Words We Heard: ‘We’re going to face failure.’

Failure! A fun and light-hearted topic.

It can be hard to accept that it is necessary, but most of us are at the point in our lives in which we have experienced "big” failures that have shaped us into who we are today. It seems silly to believe that we would never be challenged in our daily lives, whether that be with a work task or a contentious conversation. It is easy to say that we should simply overlook these difficulties (because disappointment is valid), but it’s good to remind ourselves that they aid in our personal development.

Imagine if we never tried anything new. My mind tends to jump around in terms of where I want to be in a year or what I’m currently most passionate about. Life would be pretty boring if I didn’t explore those questions and go through a few trial and errors. I’m a big supporter of “failure” because I see it more as a lesson I gained.

-Ellen

  • “Of course, we all want to be liked, but when being liked is top priority, we often compromise ourselves. We, women, are not schooled on setting boundaries, which leads to over-commitment, resentments, and all-out exhaustion.” – psychologist Dr. Lauren Hazzouri in an article on Girlboss
  • "If you're going to do something, do it properly, or don't do it at all." – supermodel and KORA Organics founder Miranda Kerr, in an interview with Refinery29
  • “We are going to face failure. … It's okay to feel sad, angry, and disappointed about failure. This is natural, and faking fine helps no one. This doesn’t mean you should wallow in sadness and give up, but no matter how amazing failure can be in the long run, it's okay to feel not-so-amazing at first. Acknowledge and understand your negative feelings, so you’re able to move on without them.” – Social Good Strategist Rachael Parker-Chavez in her article in Conscious Magazine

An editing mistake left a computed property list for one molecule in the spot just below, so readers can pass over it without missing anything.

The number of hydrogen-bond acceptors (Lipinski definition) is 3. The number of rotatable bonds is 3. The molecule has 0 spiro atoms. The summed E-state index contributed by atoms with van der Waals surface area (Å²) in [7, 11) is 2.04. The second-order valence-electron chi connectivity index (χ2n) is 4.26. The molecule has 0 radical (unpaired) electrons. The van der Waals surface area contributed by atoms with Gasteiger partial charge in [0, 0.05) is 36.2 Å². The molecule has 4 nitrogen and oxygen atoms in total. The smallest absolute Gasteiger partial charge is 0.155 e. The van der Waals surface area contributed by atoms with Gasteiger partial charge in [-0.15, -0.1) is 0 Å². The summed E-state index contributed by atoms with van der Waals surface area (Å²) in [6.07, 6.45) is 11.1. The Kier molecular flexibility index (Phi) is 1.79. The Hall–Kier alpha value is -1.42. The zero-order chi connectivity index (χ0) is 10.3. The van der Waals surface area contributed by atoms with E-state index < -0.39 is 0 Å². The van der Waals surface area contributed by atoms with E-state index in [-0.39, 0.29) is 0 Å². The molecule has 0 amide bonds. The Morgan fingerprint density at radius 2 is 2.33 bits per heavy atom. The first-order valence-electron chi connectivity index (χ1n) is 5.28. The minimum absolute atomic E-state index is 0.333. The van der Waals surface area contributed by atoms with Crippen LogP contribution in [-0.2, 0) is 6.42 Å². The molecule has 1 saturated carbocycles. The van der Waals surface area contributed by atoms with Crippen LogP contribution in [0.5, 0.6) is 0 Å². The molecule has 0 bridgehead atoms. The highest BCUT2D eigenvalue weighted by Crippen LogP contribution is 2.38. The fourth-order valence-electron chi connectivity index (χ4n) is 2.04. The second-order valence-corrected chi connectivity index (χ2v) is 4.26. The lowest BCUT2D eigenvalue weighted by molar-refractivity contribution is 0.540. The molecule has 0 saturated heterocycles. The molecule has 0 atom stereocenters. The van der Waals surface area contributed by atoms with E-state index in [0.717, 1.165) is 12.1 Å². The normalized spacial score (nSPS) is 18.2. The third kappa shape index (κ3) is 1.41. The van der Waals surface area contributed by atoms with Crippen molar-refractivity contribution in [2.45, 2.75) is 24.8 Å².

• “Reading is one of my great comforts, and I certainly don't believe every book you read should make you squirm or leave you mentally exhausted. But there's a place for uncomfortable books. They're worth keeping around, worth seeking out.” – Woman of Cincy and founder of Make America Read, Hillary Copsey, in a newsletter about a Mississippi school district banning How to Kill a Mockingbird
  • “I wish everyone could have a mentor who will always be there for them and act only in their best interest. Try and strive to find one for you.” – Aviatra Accelerators, an organization serving women entrepreneurs
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